GAZA CITY // It is the first day of Ramadan and four rappers from the Palestinian hip-hop group Darg Team, crammed into a stifling apartment in Gaza City's Maqusi Towers, break early what should be a day-long fast by smoking several rounds of shisha. Today they are recording a new song for the soundtrack to a Swiss documentary on the Gaza Strip - and, the young MCs insist, they need the heavy smoke to harden their vocal cords before rapping.
Gaza City seems an unlikely place to hear western-style hip-hop, but it is in these apartment towers in the north of the city where Gaza's rap scene was born nearly a decade ago and continues to thrive today. Gaza-based rappers took both first and third place in a recent national hip-hop contest held in the West Bank and Gaza Strip. This year, the Darg Team, whose name stands for Da Arabian Revolutionary Guys and is pronounced "darj", grabbed international headlines with its popular track, titled 23 Days, an angry and poignant critique of Israel's three-week assault on Gaza last winter.
Much like its beginning as an outlet for marginalised African-American youth in urban cities across the United States, hip-hop in the Gaza Strip has also been used by its handful of aspiring rappers to address the hardships they face in a territory perpetually plagued by war, occupation, poverty and civil strife. In their songs, Gaza's youthful MCs - of whom there are about a dozen, none over the age of 25 - touch on everything from their lives as stateless refugees and the need for political unity to the social role of smoking shisha and attempts to date girls in a religiously conservative society.
Although heavily influenced by US hip-hop stars such as Eminem, Busta Rhymes and Notorious BIG, Gaza's rappers, fusing hard-hitting rap beats with Arabian-inspired rhythms, make sure the style they push is their own. "We are trying to show the world, through music, that Palestinian youth doesn't believe only in war," said Ayman Mughames, the front man for Palestinian Rapperz, founded in 2002, making it Gaza's oldest rap group.
Mughames lost his father in the recent war when an Israeli artillery shell struck their seventh-floor apartment in the Maqusi Towers. "There are different ways to defend ourselves against the occupation - stones, guns, music," he said. "This is our way of resisting, and if people listen to the music, we can convince them of this." Because all a would-be rapper really needs are a few good rhymes and someone to manufacture a beat, rapping has become an art form easily accessible to Gaza's impoverished but musically talented youth.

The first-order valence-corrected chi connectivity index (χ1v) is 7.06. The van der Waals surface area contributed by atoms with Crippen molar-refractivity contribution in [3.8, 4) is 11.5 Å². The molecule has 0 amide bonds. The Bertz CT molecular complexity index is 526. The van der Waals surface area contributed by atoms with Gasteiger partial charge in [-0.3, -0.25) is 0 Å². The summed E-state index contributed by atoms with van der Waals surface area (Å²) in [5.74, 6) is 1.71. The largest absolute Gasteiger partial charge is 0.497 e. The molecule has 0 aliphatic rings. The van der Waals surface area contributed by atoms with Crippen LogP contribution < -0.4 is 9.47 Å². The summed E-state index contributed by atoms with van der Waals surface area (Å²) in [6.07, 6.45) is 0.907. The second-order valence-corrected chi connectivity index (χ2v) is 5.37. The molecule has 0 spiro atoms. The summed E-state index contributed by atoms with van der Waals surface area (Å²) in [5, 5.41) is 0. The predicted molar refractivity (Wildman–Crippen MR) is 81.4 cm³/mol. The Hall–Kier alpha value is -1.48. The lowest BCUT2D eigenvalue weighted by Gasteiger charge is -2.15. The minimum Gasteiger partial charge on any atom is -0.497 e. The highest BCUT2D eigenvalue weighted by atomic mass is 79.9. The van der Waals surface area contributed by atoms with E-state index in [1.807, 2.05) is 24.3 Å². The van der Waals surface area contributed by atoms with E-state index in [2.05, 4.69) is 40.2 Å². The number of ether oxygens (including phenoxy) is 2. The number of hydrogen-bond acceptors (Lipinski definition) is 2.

Back at the towers, with just a laptop and a small microphone, the Darg Team turns simple lyrics on a torn piece of paper into a polished and searing poetic commentary on the politics of Gaza's reconstruction. "We will reconstruct Gaza ourselves, as Palestinians," goes an English translation of one of the song's verses. "But unity [between Hamas and Fatah] is our only way out of this mess." But adhering to the "hip-hop" lifestyle in a place like Gaza, even when your message is ardently pro-Palestinian, is not at all easy - and has even proved to be somewhat dangerous for the territory's rappers.
Some, dressing like they have been plucked straight from an inner-city neighbourhood in North America, are shunned or at the very least ignored by their neighbours, they say. Mohammed Antar, a 22-year-old rapper for the Darg Team, was recently arrested by the Hamas-run police force and interrogated about his friends, the way he dresses and whether or not he has connections with Israel or the Palestinian government in Ramallah, he said.
Hamas recently declared that no hip-hop group could perform without obtaining permission from the local government. Both the Darg Team and Palestinian Unit, a new group formed from Mughames's Palestinian Rapperz and local act Black Unit, said they were required to submit their song lyrics to the Hamas-run authorities. But Fadi Srour, 27, Darg Team's manager, sees a silver lining in the recent Hamas clampdown on their music, and says that despite the attempts to shut them down, Gazans are becoming more aware of what their message really is.
"The restrictions allow us to be more creative, give us more motive, and more time to think about what we're trying to say," Mr Srour said. "Arabic is great for that. Because it is so rich, you can say things in a roundabout way, but still get the point across." At a recently established "hip-hop school" held at the offices of a local non-governmental organisation, Khaled Harara of Palestinian Unit tells half a dozen young men who are there to learn how to rap, break-dance and produce music, that if they choose this path, they will face resistance in the community.
"You have to keep your heads up. Don't care what people say and believe in what you do," Harara said. "What does rap mean in Palestine? It is not cash, and it is not girls," he continued. "You don't do it to make money to get out. It's about occupation, war, racism, poverty and oppression." email@example.com